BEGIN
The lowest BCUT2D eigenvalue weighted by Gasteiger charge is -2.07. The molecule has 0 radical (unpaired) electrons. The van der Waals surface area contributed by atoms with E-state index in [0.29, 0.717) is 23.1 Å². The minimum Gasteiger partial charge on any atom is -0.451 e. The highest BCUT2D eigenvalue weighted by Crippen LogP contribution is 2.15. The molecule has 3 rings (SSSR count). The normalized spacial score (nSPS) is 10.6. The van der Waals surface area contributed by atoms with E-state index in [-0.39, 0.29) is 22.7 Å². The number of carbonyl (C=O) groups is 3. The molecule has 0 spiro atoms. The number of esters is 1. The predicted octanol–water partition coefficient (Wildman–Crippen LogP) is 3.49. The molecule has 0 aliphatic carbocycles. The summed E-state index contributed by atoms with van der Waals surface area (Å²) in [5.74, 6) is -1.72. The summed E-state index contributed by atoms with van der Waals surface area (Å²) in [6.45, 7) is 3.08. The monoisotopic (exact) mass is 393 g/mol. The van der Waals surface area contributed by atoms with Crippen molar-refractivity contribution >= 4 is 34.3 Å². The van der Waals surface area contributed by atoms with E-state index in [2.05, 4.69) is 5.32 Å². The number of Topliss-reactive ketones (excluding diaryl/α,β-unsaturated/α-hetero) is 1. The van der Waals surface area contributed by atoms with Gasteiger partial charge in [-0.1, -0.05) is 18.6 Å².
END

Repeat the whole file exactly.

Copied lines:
The lowest BCUT2D eigenvalue weighted by Gasteiger charge is -2.07. The molecule has 0 radical (unpaired) electrons. The van der Waals surface area contributed by atoms with E-state index in [0.29, 0.717) is 23.1 Å². The minimum Gasteiger partial charge on any atom is -0.451 e. The highest BCUT2D eigenvalue weighted by Crippen LogP contribution is 2.15. The molecule has 3 rings (SSSR count). The normalized spacial score (nSPS) is 10.6. The van der Waals surface area contributed by atoms with E-state index in [-0.39, 0.29) is 22.7 Å². The number of carbonyl (C=O) groups is 3. The molecule has 0 spiro atoms. The number of esters is 1. The predicted octanol–water partition coefficient (Wildman–Crippen LogP) is 3.49. The molecule has 0 aliphatic carbocycles. The summed E-state index contributed by atoms with van der Waals surface area (Å²) in [5.74, 6) is -1.72. The summed E-state index contributed by atoms with van der Waals surface area (Å²) in [6.45, 7) is 3.08. The monoisotopic (exact) mass is 393 g/mol. The van der Waals surface area contributed by atoms with Crippen molar-refractivity contribution >= 4 is 34.3 Å². The van der Waals surface area contributed by atoms with E-state index in [2.05, 4.69) is 5.32 Å². The number of Topliss-reactive ketones (excluding diaryl/α,β-unsaturated/α-hetero) is 1. The van der Waals surface area contributed by atoms with Gasteiger partial charge in [-0.1, -0.05) is 18.6 Å².